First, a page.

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Inside Texas Politics: Why Dallas ISD trustees bet big on superintendent’s performance

How realistic is Dallas ISD's plan to improve student achievement and offer the superintendent a bonus to do so? That's just one of this week's topics.

DALLAS — As the president's impeachment trial captured national attention in the country's capital this week, plenty was going on at the state level here in Texas, especially in the 2020 races.    


The Dallas Independent School District board gave its superintendent, Dr. Michael Hinojosa, a bold plan to improve student achievement, and promised him a big bonus if he could successfully implement it. Eliminating failing schools and improving African-American performance in the classroom are two of those goals. Hinojosa has to reach all of the goals by the end of the 2020 school year to get the bonus.

But how realistic is the plan, and more importantly, isn’t that his job anyway? Dallas ISD Board President Justin Henry joined host Jason Whitely and Bud Kennedy, from the Fort Worth Star-Telegram, to discuss whether it’s realistic to expect the superintendent to accomplish all the goals by that time.


Democratic Presidential candidate Mike Bloomberg is betting big on Texas. He’s spending millions of dollars in the state, and outspending the other presidential candidates. His television commercials are saturating the market. And you can’t miss seeing his ads while you’re scrolling through Facebook.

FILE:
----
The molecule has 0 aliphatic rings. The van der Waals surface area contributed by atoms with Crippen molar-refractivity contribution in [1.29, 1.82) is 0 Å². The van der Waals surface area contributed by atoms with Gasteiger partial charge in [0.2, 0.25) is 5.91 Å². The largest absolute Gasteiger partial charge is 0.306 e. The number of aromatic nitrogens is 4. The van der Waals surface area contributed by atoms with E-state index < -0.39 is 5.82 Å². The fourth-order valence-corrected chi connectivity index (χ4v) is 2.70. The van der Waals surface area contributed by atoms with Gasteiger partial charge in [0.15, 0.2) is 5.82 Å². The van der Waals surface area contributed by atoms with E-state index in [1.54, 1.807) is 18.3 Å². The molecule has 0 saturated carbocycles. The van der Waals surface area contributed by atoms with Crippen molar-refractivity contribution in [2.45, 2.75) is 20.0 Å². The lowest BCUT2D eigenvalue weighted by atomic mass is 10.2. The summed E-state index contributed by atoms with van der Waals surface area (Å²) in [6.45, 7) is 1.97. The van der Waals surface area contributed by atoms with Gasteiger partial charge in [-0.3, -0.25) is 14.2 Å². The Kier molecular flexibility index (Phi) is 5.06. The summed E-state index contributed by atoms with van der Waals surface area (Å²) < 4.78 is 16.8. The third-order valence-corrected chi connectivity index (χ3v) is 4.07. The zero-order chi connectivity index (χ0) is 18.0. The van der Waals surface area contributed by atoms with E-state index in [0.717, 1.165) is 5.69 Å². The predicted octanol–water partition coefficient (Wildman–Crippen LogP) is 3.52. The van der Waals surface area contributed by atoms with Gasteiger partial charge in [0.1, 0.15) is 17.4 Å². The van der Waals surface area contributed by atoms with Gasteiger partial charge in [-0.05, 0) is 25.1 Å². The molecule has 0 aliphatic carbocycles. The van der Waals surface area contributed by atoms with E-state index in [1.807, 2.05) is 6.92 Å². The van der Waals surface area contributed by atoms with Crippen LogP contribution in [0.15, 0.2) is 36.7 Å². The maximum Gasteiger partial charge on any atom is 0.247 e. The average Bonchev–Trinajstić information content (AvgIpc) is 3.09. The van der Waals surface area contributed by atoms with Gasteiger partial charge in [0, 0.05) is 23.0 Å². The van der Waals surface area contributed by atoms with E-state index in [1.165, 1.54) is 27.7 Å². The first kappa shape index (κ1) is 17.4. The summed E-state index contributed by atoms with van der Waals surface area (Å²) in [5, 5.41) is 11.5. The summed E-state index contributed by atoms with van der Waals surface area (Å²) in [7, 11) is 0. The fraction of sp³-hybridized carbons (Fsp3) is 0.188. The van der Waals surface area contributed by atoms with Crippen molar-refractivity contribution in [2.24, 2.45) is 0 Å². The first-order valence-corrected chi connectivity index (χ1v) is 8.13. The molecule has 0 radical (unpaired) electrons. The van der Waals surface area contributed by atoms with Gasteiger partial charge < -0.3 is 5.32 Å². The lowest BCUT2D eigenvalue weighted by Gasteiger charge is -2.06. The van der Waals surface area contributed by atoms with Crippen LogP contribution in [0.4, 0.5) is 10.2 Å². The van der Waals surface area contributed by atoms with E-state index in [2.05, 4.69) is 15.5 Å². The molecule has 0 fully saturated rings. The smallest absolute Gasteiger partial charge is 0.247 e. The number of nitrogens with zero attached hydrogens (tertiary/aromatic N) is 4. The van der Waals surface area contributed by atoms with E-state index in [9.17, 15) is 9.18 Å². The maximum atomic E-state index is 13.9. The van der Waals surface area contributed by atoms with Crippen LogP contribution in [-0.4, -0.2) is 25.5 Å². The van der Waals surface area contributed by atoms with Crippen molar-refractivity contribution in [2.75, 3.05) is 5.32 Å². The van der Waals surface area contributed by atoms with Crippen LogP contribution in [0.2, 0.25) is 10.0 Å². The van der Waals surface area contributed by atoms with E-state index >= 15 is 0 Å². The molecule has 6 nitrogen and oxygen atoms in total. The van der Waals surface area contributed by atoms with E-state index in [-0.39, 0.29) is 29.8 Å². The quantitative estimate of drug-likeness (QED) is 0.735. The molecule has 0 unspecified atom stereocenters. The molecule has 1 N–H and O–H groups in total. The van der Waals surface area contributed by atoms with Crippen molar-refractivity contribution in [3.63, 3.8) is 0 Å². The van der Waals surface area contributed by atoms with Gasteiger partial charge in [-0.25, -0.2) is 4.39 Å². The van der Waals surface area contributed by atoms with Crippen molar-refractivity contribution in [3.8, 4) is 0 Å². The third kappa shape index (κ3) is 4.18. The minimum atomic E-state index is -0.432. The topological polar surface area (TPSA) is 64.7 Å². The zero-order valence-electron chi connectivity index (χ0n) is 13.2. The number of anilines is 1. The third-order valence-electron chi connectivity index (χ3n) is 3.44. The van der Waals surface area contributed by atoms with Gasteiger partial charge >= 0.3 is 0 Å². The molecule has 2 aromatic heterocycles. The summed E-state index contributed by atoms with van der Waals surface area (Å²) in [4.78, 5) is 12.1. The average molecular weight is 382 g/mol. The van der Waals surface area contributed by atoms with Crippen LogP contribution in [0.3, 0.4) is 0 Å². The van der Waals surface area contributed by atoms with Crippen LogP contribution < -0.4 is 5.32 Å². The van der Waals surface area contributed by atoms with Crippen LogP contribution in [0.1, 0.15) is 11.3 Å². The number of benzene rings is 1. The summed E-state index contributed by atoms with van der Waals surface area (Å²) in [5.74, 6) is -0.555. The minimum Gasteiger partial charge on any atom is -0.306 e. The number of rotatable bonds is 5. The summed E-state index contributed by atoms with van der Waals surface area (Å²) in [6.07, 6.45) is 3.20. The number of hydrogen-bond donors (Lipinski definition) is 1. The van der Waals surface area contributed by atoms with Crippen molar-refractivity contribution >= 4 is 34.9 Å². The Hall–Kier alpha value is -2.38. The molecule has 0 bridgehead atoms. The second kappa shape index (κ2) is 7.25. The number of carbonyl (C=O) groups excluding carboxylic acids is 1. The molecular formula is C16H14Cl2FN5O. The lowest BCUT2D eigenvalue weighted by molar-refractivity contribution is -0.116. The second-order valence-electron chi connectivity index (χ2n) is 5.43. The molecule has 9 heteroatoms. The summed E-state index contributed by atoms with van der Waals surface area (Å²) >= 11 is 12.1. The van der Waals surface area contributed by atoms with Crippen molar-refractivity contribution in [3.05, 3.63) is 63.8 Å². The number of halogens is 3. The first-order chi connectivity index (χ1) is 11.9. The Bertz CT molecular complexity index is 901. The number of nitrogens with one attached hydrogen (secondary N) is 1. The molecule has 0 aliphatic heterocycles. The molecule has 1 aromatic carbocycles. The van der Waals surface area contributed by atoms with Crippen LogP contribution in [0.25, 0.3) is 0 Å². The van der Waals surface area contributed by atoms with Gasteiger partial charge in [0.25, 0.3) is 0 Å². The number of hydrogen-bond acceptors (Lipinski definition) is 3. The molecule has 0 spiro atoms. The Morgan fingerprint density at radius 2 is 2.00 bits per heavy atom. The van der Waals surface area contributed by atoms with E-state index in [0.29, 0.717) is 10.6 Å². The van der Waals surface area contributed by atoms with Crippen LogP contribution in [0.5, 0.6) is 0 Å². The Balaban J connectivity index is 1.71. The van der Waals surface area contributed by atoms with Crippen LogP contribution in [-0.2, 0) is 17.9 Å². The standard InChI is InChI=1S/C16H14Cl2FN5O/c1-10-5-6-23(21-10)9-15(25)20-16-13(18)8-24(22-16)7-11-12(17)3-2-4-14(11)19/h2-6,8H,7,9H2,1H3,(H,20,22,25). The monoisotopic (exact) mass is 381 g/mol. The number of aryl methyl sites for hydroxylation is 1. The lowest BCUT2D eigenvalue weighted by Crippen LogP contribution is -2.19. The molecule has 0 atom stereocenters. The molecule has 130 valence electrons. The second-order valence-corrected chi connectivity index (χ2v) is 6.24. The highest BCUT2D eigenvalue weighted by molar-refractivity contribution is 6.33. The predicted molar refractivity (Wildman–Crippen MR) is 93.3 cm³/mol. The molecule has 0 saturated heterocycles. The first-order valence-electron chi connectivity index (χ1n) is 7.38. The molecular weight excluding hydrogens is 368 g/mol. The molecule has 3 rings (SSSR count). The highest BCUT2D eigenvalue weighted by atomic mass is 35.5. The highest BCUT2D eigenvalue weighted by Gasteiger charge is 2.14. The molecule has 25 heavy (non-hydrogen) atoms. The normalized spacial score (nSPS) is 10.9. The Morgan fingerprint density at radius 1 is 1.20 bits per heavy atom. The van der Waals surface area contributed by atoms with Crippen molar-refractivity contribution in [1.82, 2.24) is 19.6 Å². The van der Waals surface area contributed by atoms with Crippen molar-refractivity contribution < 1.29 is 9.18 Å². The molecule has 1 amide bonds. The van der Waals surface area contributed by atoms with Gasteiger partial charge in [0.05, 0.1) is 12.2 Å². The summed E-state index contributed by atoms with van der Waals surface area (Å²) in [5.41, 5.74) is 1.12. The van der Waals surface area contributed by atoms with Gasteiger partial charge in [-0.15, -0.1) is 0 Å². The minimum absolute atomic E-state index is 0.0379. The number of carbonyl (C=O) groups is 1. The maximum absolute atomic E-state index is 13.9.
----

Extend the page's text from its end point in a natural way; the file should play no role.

He’s putting a lot of resources in Texas and isn’t even campaigning in Iowa for the Democratic caucuses on Monday, Feb. 3. 

Ross Ramsey, the co-founder and executive editor of the Texas Tribune, joined host Jason Whitely to discuss whether Bloomberg’s strategy of spending big on ads while skipping Iowa and early voting states will work. Ross and Jason also offered perspective on the importance of the special election for a Texas House seat in Fort Bend County. Big names from both parties are campaigning there.


President Donald Trump’s impeachment trial is underway.  Both conservatives and progressives claim they know how it will end. With this week’s My Voice, My Opinion, conservative Chris Krok - from WBAP 820 AM – said Democrats used the wrong strategy.


Political parties generally do not support or oppose candidates in their respective primary elections. They let their members decide collectively at the ballot box. However, in Austin, the Travis County Republican Party came out unanimously against one of their own before voting even begins. 

The GOP there opposes Republican Robert Morrow-- he’s running for a seat on the State Board of Education. Morrow briefly led the Travis County party before resigning to run for president. From Austin, Matt Mackowiak, the chairman of the Travis County GOP, joined host Jason Whitey to explain why the party opposes Morrow.


President Donald Trump recently let states decide if they want to continue resettling refugees, and Texas Gov. Greg Abbott decided that Texas should stop.

A federal judge has since blocked Abbott’s decision, however. The decision by Abbott sparked this week’s Flashpoint. From the right-- Wade Emmert, the former chairman of the Dallas County Republican Party. And from the left -- LULAC's National President Domingo Garcia.


Ross Ramsey, Bud Kennedy, and Berna Dean Steptoe, WFAA's political producer, joined host Jason Whitely to talk about the $1 million ad campaign The Club for Growth is running for Chis Putnam. 

Putnam, a Colleyville Republican, is opposing U.S. Rep. Kay Granger, R-Fort Worth, in the primary. Will The Club for Growth's advertising campaign make this congressional race competitive? 

Ross, Bud, Berna Dean, and Jason also weighed in on whether the number of Californians moving to Texas will start affecting Texas’ political campaigns.

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